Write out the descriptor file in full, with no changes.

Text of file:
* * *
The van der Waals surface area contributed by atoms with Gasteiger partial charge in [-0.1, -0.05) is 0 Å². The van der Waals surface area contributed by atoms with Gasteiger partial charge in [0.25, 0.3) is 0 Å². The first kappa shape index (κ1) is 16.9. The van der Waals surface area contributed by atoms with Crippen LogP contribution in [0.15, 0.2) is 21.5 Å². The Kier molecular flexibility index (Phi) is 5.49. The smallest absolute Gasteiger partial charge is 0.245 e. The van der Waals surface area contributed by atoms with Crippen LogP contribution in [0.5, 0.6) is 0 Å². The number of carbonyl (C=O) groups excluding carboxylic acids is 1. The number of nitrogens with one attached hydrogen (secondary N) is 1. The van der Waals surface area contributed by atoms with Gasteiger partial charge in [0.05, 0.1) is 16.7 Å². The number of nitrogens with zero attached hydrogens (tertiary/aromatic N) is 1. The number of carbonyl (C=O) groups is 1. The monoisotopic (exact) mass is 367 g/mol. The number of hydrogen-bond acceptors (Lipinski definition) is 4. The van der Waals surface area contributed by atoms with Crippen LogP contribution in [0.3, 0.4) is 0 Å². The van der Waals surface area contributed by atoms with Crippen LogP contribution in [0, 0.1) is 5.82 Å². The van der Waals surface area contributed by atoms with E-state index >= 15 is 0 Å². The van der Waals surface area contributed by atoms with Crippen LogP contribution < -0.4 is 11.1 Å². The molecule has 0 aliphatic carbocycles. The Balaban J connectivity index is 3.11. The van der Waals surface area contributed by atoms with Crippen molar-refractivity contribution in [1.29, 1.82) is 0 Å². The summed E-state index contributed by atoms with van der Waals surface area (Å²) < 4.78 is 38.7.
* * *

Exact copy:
The van der Waals surface area contributed by atoms with Gasteiger partial charge in [-0.1, -0.05) is 0 Å². The van der Waals surface area contributed by atoms with Gasteiger partial charge in [0.25, 0.3) is 0 Å². The first kappa shape index (κ1) is 16.9. The van der Waals surface area contributed by atoms with Crippen LogP contribution in [0.15, 0.2) is 21.5 Å². The Kier molecular flexibility index (Phi) is 5.49. The smallest absolute Gasteiger partial charge is 0.245 e. The van der Waals surface area contributed by atoms with Crippen LogP contribution in [0.5, 0.6) is 0 Å². The number of carbonyl (C=O) groups excluding carboxylic acids is 1. The number of nitrogens with one attached hydrogen (secondary N) is 1. The van der Waals surface area contributed by atoms with Gasteiger partial charge in [0.05, 0.1) is 16.7 Å². The number of nitrogens with zero attached hydrogens (tertiary/aromatic N) is 1. The number of carbonyl (C=O) groups is 1. The monoisotopic (exact) mass is 367 g/mol. The number of hydrogen-bond acceptors (Lipinski definition) is 4. The van der Waals surface area contributed by atoms with Crippen LogP contribution in [0.3, 0.4) is 0 Å². The van der Waals surface area contributed by atoms with Crippen LogP contribution in [0, 0.1) is 5.82 Å². The van der Waals surface area contributed by atoms with E-state index >= 15 is 0 Å². The van der Waals surface area contributed by atoms with Crippen LogP contribution < -0.4 is 11.1 Å². The molecule has 0 aliphatic carbocycles. The Balaban J connectivity index is 3.11. The van der Waals surface area contributed by atoms with Crippen molar-refractivity contribution in [1.29, 1.82) is 0 Å². The summed E-state index contributed by atoms with van der Waals surface area (Å²) < 4.78 is 38.7.